- It’s a tag. A hashtag that you can look up on Google. Where are people interested 1) Seoul, South Korea 2) Singapore 3) Munich 4) Kaula, Lam pour 5) Auckland… etc. Augmented Reality is magic. It works like magic. Yet, magic can be ‘cheezy’ and deceitful.
- It’s sleazy and is involved in pop. It’s involved in porn, sells tampoons, sci-fi, comic books, politics, medicine, museum culture.
- Security advice – criminals are going to come. Security is important to build first. You are going to have trouble. You are also going to get publicity of panics. You are going to the ‘four horse men of infopocalypse’. How do you deal with the political implications of AR? You’re going to need an industry journal and code of ethics to help.
- Be prepared that the other guy will buy you out. The major companies will buy you out.
- Host of problems: batteries will fail, screens are too small, environmental problems, roaming fees, walled gardens, opacity in pricing, etc.
- You need to have a look, an image.
- Everything changes for the better or everything becomes abandon for the worse. Either case, you are in for a wild ride.
Can Augmented Reality be a Commercial Success for E-Commerce by James Gurd
Despite it’s buzzword appeal and social media’s increasing relationship with commercial planning, Gurd boldly asks the question of whether or not there is a commercial model that could make AR a practical tool in the e-commerce armoury?
Gurd answers his own question with a quaint YES.
He begins by briefly and simplistically explaining what augmented reality is. Then, Gurd examines the current landscapes of different businesses and interface applications that are using AR in some examples of retail, publishing, and automotive. Again, Gurd asks another question, “What will drive the uptake of AR?” and then adds that the increased usage of smart mobile devices like the iPhone, iPad, Kindle, Blackberry, Android, etc. will be driving forces for uptaking AR technology.
Lastly, he proposes some plans where AR can be applied to in retail and asks if it can add value to consumers and drive commercial value. Here are some of his suggestions:
“The savvy marketers will deliver content and solutions that people didn’t even know they wanted but subconsciously always desired. I think retail can tap into this latent demand in several ways:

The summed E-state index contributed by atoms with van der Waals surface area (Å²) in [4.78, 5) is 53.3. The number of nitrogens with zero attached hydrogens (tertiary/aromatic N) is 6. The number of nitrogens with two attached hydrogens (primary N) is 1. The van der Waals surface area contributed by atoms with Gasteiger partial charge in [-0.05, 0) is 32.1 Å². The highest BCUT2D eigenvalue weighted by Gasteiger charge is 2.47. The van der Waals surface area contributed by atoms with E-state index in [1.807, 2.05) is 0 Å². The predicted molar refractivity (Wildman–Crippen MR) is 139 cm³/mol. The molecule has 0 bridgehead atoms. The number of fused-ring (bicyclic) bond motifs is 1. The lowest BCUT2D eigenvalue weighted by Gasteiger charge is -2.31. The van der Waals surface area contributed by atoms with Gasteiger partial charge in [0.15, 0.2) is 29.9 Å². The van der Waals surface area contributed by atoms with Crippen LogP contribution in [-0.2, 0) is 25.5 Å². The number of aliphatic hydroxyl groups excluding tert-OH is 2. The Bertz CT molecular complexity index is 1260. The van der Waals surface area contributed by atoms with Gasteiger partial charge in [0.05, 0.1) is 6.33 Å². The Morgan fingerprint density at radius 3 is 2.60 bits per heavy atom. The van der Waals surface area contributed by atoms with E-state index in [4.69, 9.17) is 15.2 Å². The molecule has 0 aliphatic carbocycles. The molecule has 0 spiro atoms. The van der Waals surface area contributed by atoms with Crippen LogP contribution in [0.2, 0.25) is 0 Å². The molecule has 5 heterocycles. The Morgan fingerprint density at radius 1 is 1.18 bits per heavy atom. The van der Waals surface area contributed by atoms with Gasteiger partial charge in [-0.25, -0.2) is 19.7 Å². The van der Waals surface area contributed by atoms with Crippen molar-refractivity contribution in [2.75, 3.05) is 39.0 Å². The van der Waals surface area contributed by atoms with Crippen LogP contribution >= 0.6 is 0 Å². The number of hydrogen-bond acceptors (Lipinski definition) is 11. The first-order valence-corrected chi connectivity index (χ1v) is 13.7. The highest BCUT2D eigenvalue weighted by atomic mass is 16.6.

- High street retailers can develop a Store Finder mobile app that overlays local store information on interactive maps – perhaps an aggregation of all major brands would provide cost efficiency.
- Dynamic contextual advertising that displays offers and promotions based on the location and profile of the mobile user (e.g. iPhone user gets different message than Blackberry user) – next step on from voucher code sites.
- Serving customer reviews to mobile devices to facilitate decision making on the move.
- Dynamically generating cross and up-sell recommendations based on scanning a barcode in-store on your mobile phone.
- For the fashion industry, improving modelling of clothes from home to help make purchase decisions – increased accuracy should also help reduce returns.
If You’re Not Seeing Data, You’re Not Seeing by Brian X. Chen
- “Augmented reality is the ultimate interface to a computer because our lives are becoming more mobile,” said Tobias Höllerer, an associate professor of computer science at UC Santa Barbara, who is leading the university’s augmented reality program. “We’re getting more and more away from a desktop, but the information the computer possesses is applicable in the physical world.”
- “Augmented reality is stifled by limitations in software and hardware” Examples are batter life, prices in hardware,
- “The smartphone is bringing AR into the masses right now,” Selzer said. “In 2010 every blockbuster movie is going to have a mobile AR campaign tied to it.”
- “This is the first time media, internet and digital information is being combined with reality,” said Martin Lens-FitzGerald, co-founder of Layar. “You know more, you find more, or you see something you haven’t seen before. Some people are even saying that it might be even bigger than the web.”
- “This industry is just getting started, and as processing speeds speed up, and as more creative individuals get involved, our belief is this is going to become a platform that becomes massively adopted and immersed in the next few years.”